On the seventh day of Pesach, says Jewish tradition, we reach the anniversary of the moment when our ancestors -- fleeing from the forces of Pharaoh -- plunged into the Sea of Reeds.
The Slonimer Rebbe has a beautiful teaching about crossing the sea, love, and trust. I studied this text in a class with Reb Elliot Ginsburg a few years ago, and blogged about it when the seventh day of Pesach rolled around that year. Here's a tiny taste -- the material in parentheses is my explanation of the translated text:
The Slonimer writes that at the splitting of the sea, the enormity of God's love for us was made manifest. (We allude to this when we sing "Your children saw your sovereignty, splitting the sea before Moses" daily in our liturgy. Interesting that he reads sovereignty -- malkhut -- as a metaphor for love, isn't it?) At the parting of the sea, we sang the song which arose out of our realization that we are deeply loved by God. Experiencing that love, we feel love in return. Our love is so great that it sparks awe. (Or, phrased another way: the awe arises out of love. Awe and love are two sides of the same coin.)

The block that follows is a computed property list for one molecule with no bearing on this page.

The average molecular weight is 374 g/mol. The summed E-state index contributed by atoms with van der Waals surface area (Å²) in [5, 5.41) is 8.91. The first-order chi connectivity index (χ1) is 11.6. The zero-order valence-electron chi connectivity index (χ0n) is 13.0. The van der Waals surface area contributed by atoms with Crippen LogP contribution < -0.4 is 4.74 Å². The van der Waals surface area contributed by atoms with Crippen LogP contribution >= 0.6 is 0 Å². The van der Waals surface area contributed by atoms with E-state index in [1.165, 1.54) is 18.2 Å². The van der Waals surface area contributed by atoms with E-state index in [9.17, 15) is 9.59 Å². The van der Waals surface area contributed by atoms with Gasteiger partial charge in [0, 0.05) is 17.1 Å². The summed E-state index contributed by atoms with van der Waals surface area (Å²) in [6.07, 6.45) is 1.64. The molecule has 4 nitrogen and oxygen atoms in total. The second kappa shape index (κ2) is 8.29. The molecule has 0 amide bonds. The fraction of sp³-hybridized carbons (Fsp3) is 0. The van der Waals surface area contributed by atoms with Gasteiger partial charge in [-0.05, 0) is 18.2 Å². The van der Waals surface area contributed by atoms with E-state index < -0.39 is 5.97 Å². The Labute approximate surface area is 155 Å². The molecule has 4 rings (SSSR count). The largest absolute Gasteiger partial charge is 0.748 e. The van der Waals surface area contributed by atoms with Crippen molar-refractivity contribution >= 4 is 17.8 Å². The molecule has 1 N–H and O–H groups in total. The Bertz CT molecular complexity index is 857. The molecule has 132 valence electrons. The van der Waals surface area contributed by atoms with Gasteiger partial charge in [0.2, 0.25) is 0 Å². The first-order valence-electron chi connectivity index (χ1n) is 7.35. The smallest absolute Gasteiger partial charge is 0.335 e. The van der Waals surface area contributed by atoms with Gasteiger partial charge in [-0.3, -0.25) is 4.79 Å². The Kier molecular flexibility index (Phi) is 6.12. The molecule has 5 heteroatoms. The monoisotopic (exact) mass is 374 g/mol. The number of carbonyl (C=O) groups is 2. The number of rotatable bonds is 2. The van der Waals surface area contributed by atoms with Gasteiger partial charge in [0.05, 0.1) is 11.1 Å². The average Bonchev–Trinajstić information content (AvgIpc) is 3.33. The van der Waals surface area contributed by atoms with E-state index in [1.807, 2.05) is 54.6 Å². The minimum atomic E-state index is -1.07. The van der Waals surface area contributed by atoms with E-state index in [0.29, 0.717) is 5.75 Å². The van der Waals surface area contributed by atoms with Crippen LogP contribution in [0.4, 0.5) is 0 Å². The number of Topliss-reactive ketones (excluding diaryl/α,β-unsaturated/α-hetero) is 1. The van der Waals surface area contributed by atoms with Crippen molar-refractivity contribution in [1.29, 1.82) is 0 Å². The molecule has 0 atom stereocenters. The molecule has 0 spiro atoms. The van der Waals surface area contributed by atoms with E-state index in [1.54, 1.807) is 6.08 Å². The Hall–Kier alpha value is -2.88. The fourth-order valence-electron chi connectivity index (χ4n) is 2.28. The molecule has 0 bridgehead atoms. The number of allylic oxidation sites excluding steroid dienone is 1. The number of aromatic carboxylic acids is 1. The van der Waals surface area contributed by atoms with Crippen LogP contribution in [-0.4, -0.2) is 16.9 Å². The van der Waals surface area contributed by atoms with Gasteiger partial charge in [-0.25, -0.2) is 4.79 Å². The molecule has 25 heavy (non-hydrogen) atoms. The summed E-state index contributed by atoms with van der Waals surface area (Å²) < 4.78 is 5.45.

The teaching comes from his commentary on parashat Beshalach. Here's the whole teaching again, for those who are interested: Song for the seventh day.